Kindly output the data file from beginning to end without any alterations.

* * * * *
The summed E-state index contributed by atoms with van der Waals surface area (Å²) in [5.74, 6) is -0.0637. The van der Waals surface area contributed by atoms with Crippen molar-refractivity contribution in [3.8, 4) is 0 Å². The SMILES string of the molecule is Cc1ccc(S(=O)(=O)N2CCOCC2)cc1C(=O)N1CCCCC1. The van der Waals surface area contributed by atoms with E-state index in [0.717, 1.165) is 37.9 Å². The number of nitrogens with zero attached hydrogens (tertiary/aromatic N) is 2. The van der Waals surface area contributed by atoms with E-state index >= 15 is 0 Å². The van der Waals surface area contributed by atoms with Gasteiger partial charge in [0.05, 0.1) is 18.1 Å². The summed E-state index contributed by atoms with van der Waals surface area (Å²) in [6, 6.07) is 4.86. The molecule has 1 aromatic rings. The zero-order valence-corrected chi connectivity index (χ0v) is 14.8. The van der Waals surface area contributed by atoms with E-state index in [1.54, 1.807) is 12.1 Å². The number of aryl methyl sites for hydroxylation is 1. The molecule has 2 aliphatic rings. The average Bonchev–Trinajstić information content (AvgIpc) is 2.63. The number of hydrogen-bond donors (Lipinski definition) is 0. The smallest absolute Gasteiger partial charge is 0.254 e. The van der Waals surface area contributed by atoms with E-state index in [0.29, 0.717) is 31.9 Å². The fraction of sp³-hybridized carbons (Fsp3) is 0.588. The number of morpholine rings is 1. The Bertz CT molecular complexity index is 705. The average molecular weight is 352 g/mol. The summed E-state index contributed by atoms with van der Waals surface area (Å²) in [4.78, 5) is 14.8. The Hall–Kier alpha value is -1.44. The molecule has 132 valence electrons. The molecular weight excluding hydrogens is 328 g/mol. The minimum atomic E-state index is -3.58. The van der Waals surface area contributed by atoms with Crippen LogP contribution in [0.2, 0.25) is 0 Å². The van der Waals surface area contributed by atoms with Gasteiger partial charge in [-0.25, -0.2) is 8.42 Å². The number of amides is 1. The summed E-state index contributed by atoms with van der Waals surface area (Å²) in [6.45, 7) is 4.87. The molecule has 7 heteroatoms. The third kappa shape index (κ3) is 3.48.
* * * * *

The summed E-state index contributed by atoms with van der Waals surface area (Å²) in [5.74, 6) is -0.0637. The van der Waals surface area contributed by atoms with Crippen molar-refractivity contribution in [3.8, 4) is 0 Å². The SMILES string of the molecule is Cc1ccc(S(=O)(=O)N2CCOCC2)cc1C(=O)N1CCCCC1. The van der Waals surface area contributed by atoms with E-state index in [0.717, 1.165) is 37.9 Å². The number of nitrogens with zero attached hydrogens (tertiary/aromatic N) is 2. The van der Waals surface area contributed by atoms with E-state index >= 15 is 0 Å². The van der Waals surface area contributed by atoms with Gasteiger partial charge in [0.05, 0.1) is 18.1 Å². The summed E-state index contributed by atoms with van der Waals surface area (Å²) in [6, 6.07) is 4.86. The molecule has 1 aromatic rings. The zero-order valence-corrected chi connectivity index (χ0v) is 14.8. The van der Waals surface area contributed by atoms with E-state index in [1.54, 1.807) is 12.1 Å². The number of aryl methyl sites for hydroxylation is 1. The molecule has 2 aliphatic rings. The average Bonchev–Trinajstić information content (AvgIpc) is 2.63. The number of hydrogen-bond donors (Lipinski definition) is 0. The smallest absolute Gasteiger partial charge is 0.254 e. The van der Waals surface area contributed by atoms with E-state index in [0.29, 0.717) is 31.9 Å². The fraction of sp³-hybridized carbons (Fsp3) is 0.588. The number of morpholine rings is 1. The Bertz CT molecular complexity index is 705. The average molecular weight is 352 g/mol. The summed E-state index contributed by atoms with van der Waals surface area (Å²) in [4.78, 5) is 14.8. The Hall–Kier alpha value is -1.44. The molecule has 132 valence electrons. The molecular weight excluding hydrogens is 328 g/mol. The minimum atomic E-state index is -3.58. The van der Waals surface area contributed by atoms with Crippen LogP contribution in [0.2, 0.25) is 0 Å². The van der Waals surface area contributed by atoms with Gasteiger partial charge in [-0.25, -0.2) is 8.42 Å². The number of amides is 1. The summed E-state index contributed by atoms with van der Waals surface area (Å²) in [6.45, 7) is 4.87. The molecule has 7 heteroatoms. The third kappa shape index (κ3) is 3.48.